Things that brought me delight in June, 2018.
Eric C Higgs, The Happy Man
Since I couldn't find the book I had intended to start, I picked a book to read at random from my pile--Eric C. Higgs's The Happy Man. I did not expect to be quite so enthralled by this stunning tale of madness. The Happy Man is either a bit prescient or makes a successful argument that things never change in America: the possible of "illegals" crossing the border hovers in the background--but of course the real danger is home-grown and deeply rooted in the culture of upwardly mobile white America. Charles Ripley seems to have grasped the American Dream by the balls: he's got a nice house, a good job, a pretty wife--but when Ruskin Marsh and his stunning wife move in next door he begins to feel like some essential piece of his happiness is missing. The novel proceeds a bit like American Psycho, with strong notes of Poe and even James Hogg lingering at the margins, but as the slimmer work The Happy Man is much more incisive.
Neil Gaiman, The Ocean at the End of the Lane
"I'm going to tell you something important. Grown-ups don't look like grown-ups on the inside either. Outside, they're big and thoughtless and they always know what they're doing. Inside, they look just like they always have. Like they did when they were your age. The truth is, there aren't any grown-ups. Not one, in the whole wide world."
Steve Niles and Damien Worm, The October Faction vols. 2-4
Stories about monster hunters hunting monsters are seldom simply about monster hunters hunting monsters. Buffy the Vampire Slayer would have been a very dire proposition if it were just about slaying vampires; the show lived and breathed because it brought in all the anxieties that come with high school and young adulthood--sometimes alongside the monster stomping and sometimes metaphorically as the monster stomping. That The October Faction inhabits a similar space isn't necessarily intriguing on its own, but by choosing to focus on parenting and the evolving role of family it hits fresh territory.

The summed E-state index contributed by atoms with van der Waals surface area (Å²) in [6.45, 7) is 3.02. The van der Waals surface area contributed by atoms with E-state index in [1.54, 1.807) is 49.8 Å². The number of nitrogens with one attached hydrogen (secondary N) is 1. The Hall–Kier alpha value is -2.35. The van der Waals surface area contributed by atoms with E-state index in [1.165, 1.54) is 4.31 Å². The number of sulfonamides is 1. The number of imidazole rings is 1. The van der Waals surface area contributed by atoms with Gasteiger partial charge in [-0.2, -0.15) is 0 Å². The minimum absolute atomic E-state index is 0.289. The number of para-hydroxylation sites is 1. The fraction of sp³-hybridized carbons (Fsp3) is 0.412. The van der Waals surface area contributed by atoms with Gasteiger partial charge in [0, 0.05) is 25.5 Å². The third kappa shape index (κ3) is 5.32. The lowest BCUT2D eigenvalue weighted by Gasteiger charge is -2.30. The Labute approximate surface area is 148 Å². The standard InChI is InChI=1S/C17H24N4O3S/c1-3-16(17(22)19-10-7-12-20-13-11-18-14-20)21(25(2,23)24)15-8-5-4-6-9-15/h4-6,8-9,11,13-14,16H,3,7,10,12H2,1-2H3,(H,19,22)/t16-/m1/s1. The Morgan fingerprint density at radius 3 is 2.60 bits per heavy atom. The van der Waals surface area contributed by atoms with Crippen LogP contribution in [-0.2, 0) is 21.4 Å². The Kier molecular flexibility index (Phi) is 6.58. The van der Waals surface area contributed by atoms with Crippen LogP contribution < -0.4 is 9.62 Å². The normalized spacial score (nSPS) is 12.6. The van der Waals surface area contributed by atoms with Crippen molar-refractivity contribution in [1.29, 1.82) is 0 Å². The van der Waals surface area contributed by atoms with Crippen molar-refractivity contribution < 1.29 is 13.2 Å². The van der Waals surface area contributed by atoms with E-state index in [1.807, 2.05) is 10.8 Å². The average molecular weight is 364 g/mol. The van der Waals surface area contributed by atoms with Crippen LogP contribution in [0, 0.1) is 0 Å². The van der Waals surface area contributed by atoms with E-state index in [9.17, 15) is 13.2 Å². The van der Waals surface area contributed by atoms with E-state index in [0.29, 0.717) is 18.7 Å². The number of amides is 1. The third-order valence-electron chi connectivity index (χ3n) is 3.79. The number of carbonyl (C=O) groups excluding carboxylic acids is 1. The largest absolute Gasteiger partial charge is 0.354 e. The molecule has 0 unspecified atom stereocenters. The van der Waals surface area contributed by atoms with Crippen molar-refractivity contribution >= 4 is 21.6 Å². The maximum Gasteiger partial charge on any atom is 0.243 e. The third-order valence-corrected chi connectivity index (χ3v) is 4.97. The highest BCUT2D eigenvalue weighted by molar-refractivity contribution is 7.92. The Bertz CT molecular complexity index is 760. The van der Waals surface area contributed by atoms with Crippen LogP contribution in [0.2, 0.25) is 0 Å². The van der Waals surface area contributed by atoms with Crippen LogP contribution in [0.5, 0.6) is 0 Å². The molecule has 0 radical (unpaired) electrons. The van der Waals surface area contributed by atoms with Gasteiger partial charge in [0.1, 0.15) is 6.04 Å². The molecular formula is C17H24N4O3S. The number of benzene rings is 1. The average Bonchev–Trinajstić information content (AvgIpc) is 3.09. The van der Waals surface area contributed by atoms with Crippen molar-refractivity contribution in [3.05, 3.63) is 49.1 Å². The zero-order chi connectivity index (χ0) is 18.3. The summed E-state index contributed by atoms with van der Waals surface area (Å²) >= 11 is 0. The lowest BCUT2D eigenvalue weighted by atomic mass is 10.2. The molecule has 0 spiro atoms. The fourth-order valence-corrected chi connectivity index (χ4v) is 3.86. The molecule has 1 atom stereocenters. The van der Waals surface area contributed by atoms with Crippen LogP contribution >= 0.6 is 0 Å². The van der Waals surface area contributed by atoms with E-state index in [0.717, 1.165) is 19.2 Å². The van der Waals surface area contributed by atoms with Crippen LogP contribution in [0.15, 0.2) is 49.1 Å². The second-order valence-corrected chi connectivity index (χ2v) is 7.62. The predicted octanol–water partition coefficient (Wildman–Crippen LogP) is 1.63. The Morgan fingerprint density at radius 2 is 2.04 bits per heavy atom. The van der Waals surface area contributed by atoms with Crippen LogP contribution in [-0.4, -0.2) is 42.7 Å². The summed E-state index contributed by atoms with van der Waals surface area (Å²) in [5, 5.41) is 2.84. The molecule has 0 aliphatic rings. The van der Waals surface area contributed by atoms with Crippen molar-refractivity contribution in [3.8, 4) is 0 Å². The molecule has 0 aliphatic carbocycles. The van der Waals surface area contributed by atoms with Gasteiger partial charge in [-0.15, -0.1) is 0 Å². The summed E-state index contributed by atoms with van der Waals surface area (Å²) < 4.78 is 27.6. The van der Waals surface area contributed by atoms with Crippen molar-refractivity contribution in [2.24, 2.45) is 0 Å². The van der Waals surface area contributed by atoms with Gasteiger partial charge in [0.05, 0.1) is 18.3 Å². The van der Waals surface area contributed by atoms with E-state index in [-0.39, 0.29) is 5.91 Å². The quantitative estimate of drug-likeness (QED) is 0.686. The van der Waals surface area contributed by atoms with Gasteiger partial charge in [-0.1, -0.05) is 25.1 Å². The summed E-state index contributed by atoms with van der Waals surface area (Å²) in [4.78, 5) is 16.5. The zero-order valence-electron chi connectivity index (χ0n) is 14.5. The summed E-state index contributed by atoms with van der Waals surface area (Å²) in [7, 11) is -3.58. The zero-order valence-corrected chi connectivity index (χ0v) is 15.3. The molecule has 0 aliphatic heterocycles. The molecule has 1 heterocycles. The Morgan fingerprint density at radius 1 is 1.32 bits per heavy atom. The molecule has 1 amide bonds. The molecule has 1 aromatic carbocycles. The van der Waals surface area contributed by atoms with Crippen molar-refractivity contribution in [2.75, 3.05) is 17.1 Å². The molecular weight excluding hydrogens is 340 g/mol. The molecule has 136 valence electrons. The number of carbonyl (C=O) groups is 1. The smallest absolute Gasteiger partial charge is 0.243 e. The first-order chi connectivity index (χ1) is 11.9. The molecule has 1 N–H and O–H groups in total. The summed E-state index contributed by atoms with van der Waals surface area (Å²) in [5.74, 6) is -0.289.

Sleep, The Sciences
I finally got some time to sit down and spend some time with this one. If you've heard a Sleep album before, The Sciences won't surprise you--but Sleep really does excel at riffs the size and weight of concrete slabs. Of course, since the record was released on 4/20, you can expect that the toke-references run deep. Sleep isn't content to sing the gospel of weed, however; they weave a science fiction mythology around their consumption that hits with the force of a debut record instead of an awaited return.
The Night Walker
While the rest of the world goes apeshit for "arthouse horror" like it's an unheard of thing, I'm back on my bullshit watching the creaky b&w horror films that only William Castle could perfect. Although it's never shocking, The Night Walker has some truly uncanny moments--the marriage scene with the mannequins is going to stick with me longer than anything I saw in Hereditary.
Marguerite Bennett and Ariela Kristatina, InseXts, Volume 2: The Necropolis
Amidst all the Victorian body horror, the second volume of InseXts leans heavily on the theme of "Western culture has traditionally made women into the objectified subjects of art rather than allowing them to be artists themselves." Although this is a point historically demonstrable, it also felt a little too obvious--and, more importantly, like a point betrayed by InseXts own sense of eroticism and pin-up sensibilities. Up until the fourth-wall breaking end that is; okay, you got me, comic, didn't see that gimmick coming and I give you credit for it.
Anne Somerset, The Affair of the Poisons (which we did a podcast episode on)
Frank Miller, Sin City, Volume Two: A Dame to Kill For
Races of Eberron
Explorer's Guide to Eberron
The Book of Vile Darkness
Adventures in Middle-earth: Mirkwood Campaign
GLOW, Season 2
Francis Ford Coppola's Bram Stoker's Dracula